Svetlana Alexievich, the latest Nobel laureate in literature, has said that “after twenty years of work with documentary material and having written five books on their basis I declare that art has failed to understand many things about people.” But art is precisely what she has made: a “novel of voices,” as she has described her work, built from fact and feeling. Voices from Chernobyl, which Dalkey Archive Press published in 2005, is Alexievich’s fourth book but only her second to be translated into English. None of her other works have, to date, been published in English.
I asked Chad Post, who was then Dalkey’s associate director—he’s now the publisher of Open Letter Books—about what led him to publish Voices from Chernobyl in America and about his first impressions of Alexievich’s work, a blend of narrative and reportage that doesn’t offer conclusions. “Why can’t we say, I don’t want to be a slave anymore?” she said in a 2013 interview. “Why do we suffer again and again? Why does this remain our burden and fate? … I don’t have an answer, but I want my books to motivate readers to think about the question for themselves.”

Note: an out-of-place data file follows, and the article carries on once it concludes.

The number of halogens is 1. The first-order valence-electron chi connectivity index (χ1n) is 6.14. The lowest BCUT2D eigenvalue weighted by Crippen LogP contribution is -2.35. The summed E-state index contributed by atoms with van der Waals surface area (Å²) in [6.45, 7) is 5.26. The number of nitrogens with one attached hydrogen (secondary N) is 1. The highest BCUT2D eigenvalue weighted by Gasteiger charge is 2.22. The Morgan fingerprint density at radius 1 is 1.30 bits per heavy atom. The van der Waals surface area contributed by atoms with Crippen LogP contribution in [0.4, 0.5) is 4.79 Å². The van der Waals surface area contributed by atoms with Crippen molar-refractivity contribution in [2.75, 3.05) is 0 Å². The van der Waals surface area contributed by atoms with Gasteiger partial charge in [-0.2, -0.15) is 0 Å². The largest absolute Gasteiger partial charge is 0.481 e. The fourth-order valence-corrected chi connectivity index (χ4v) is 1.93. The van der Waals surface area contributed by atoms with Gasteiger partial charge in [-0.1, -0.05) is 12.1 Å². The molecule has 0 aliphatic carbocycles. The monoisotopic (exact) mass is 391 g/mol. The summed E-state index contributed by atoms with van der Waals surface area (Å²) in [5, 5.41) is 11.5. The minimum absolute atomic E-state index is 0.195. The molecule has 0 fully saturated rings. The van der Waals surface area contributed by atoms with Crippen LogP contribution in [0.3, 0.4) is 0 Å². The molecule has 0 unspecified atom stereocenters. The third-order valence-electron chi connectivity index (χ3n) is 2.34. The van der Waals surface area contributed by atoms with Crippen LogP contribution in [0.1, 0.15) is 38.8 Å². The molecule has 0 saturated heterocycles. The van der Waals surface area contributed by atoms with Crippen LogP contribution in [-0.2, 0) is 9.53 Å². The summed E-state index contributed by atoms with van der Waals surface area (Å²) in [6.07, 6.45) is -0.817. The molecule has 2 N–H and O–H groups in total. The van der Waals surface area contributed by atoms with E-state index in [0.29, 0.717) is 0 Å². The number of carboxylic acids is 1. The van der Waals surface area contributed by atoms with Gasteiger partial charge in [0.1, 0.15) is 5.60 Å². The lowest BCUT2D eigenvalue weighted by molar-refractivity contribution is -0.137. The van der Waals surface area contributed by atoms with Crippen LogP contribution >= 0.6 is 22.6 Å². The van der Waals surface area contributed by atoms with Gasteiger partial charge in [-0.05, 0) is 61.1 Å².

What struck you about Alexievich’s writing when you first read her?
That it’s very political of course. She’s writing about the way the government ruined people’s lives. People died, they knew it, and they covered it up. They didn’t care. But at the same time, her writing is made up of all these voices—there are hundreds of people are in the book, but each one is fairly distinct, and even when their stories overlap, they retain their own voices, their own particular tales. That made it feel very human. It’s miserable to read, but it’s made very human and very powerful because of the way she allows their voices to tell truths that are hard to take. When those truths in the context of a narrative, of someone telling a story, it’s much stronger than if the experiences had been reported. Instead of “Then, on April 24, this thing happened, these people died in this way,” she let someone say, “My husband brought home his firefighter’s hat, and gave it to our son, who later got brain cancer and died.” Read More